What you should see right away is the very large difference in how this traffic performs. Image search traffic in this instance has a 1.5 Pages/Visit and 3:00 Avg. Visit Duration while the web based organic traffic has a 6 Pages/Visit and 6.00 Avg. Visit Duration.

Most importantly, the conversion rate on these two types of traffic is different as well. Segmenting your image search traffic can bring more clarity to your analysis and help you make the right decisions on what's working, how to allocate resources and what to optimize.

Image Search Filter Validation

So how do I know this is really working? I drill down into one of these new sources and then select keyword as the secondary dimension. Did I forget to mention that the keyword data remains in tact?

Google Analytics Universal Images Keyword Report

Yup, sure does! So the next step here is to see if there really is a universal result for these keywords.

Google Search Result for Badass Over Here Real Pic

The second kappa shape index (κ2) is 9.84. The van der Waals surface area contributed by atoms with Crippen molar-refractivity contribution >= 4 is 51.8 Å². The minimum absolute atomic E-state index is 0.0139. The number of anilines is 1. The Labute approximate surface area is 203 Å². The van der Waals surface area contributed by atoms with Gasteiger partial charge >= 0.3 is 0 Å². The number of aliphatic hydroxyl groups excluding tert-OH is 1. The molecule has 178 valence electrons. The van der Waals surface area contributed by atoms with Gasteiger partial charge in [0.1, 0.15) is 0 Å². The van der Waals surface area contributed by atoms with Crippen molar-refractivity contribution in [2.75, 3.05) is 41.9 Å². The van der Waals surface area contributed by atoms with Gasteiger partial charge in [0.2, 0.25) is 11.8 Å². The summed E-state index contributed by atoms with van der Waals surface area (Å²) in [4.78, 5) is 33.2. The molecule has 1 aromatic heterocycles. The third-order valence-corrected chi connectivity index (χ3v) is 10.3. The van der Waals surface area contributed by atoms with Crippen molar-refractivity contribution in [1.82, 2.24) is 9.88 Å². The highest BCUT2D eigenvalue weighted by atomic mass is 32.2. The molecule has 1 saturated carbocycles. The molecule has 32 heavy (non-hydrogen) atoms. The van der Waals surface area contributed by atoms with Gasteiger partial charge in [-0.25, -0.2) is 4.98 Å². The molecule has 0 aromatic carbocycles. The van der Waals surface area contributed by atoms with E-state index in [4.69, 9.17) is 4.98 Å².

Sure enough, I'm the second result in this universal search result. Now lets see if the filter for normal image search is working.

Google Analytics Google Images Keyword Report

I'll use 'wifi logo' as my target term and first go to make sure that I'm not showing up in universal search results.

Google Search Result for Wifi Logo

Nope, not showing up there. But am I showing up in Google image search?

Google Images Search Results for Wifi Logo

Sure enough I'm there just inside the top 100 results from what I can tell. So I'm pretty confident that the filter is catching things and bucketing them appropriately. I've also validated this with very robust client data but can't share that level of detail publicly.

What Is images.google?

You might have noticed the images.google source above. What's that you ask? I don't know. But I don't think it's traditional image search traffic since the user behavior of that source doesn't conform to the other three image based sources. It's also a small source of traffic so while my OCD senses are tingling I'm currently ignoring the urge to figure out exactly what images.google represents.

Tell me if you figure it out.

Caveats

You Raise a Valid Point Ice Cream

The big question is why I wouldn't just use the Google Webmaster Tools queries report and filter by image right? Well first off, the integration into Google Analytics still isn't where I'd like it to be making any type of robust reporting near impossible.